Reports in the desktop versions of QuickBooks are more flexible than in QuickBo0oks Online.
QuickBooks reports are the reward you get for all of your hard work conscientiously creating records and transactions. Because of them, you can get a clear picture of your company’s historical financials. You know where you stand today, and you’ll be able to make better business decisions for your future.
If you’re not familiar with financial reporting, it would be worth taking a QuickBooks training class that deals solely with that topic. It’s that important.
Learning how to use QuickBooks reports isn’t an option. Your company’s success depends on your ability to create and analyze them (QuickBooks 2013 pictured).
QuickBooks Online has grown tremendously over the past decade, but there are still some areas where it’s playing catch-up with the desktop versions. Reporting is one of them.
We’ll take a look at the differences and similarities here.
The desktop versions of QuickBooks are real powerhouses when it comes to the volume of report templates built in. Where QuickBooks Online Plus only offers roughly 65 report templates, QuickBooks Premier, for example, includes over 150.
Both cover much of the same territory. There are the standard reports you’d expect in areas like:
- Company and Financial
- Customers and Receivables
- Vendors and Payables
- Inventory, and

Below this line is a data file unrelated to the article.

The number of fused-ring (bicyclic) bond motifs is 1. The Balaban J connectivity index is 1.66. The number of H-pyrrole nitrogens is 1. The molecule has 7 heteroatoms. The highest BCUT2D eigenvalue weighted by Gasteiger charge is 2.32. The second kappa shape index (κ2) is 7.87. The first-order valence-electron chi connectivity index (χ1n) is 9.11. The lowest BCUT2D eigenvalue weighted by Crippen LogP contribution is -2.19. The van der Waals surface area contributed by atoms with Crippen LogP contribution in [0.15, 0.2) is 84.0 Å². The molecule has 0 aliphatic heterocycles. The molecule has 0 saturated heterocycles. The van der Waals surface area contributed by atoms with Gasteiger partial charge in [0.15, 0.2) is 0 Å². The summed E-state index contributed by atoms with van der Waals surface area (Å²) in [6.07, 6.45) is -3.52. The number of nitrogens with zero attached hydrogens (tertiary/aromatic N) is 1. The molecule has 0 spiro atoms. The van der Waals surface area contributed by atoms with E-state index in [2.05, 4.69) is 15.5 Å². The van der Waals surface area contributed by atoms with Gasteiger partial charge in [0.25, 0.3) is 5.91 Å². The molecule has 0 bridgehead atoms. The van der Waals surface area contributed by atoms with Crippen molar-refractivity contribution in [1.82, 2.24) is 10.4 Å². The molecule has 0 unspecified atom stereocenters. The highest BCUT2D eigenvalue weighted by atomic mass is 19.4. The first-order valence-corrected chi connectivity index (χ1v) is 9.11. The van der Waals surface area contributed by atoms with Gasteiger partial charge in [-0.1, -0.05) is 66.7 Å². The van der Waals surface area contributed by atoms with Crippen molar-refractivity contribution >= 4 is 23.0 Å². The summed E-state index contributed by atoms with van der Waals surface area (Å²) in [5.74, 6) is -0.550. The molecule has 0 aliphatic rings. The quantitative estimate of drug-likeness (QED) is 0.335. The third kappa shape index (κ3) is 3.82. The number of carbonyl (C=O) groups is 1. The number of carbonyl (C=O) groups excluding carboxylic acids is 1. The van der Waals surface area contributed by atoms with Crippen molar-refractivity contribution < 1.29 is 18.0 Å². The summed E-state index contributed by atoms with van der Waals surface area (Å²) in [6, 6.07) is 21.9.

QuickBooks Online and desktop both let you alter the physical layout of the reports. You can design your own headers and footers, specify a date range and add or remove column labels.
QuickBooks Online’s customization box
There are other similarities. Using either version, you can email reports and export them to Excel for additional formatting, formulas and content. Both let you memorize modified report templates for use in the future, and they each let you shape reports based on the type of data being displayed. You can sort data in various ways; select accounts, customers, products and services, etc. to be included and control how numbers are displayed.
If the aesthetics of an accounting solution are important to you, you’ll be more pleased with the look and navigational tools found in QuickBooks Online. Although Intuit revamped the user interface in its desktop versions starting with QuickBooks 2013, it looks a bit dated compared to QuickBooks Online.
But if you want the most comprehensive, customizable reports possible, you should learn how to use QuickBooks desktop templates. It’s not just that there are many more of them – many businesses would do just fine with what QuickBooks Online offers. But even a basic QuickBooks tutorial would illustrate how the voluminous filters and column options in the desktop versions make it a more competent, thorough report-generator.
QuickBooks desktop’s feature set is still more complete than QuickBooks Online’s, so it makes sense that its reports would be more powerful.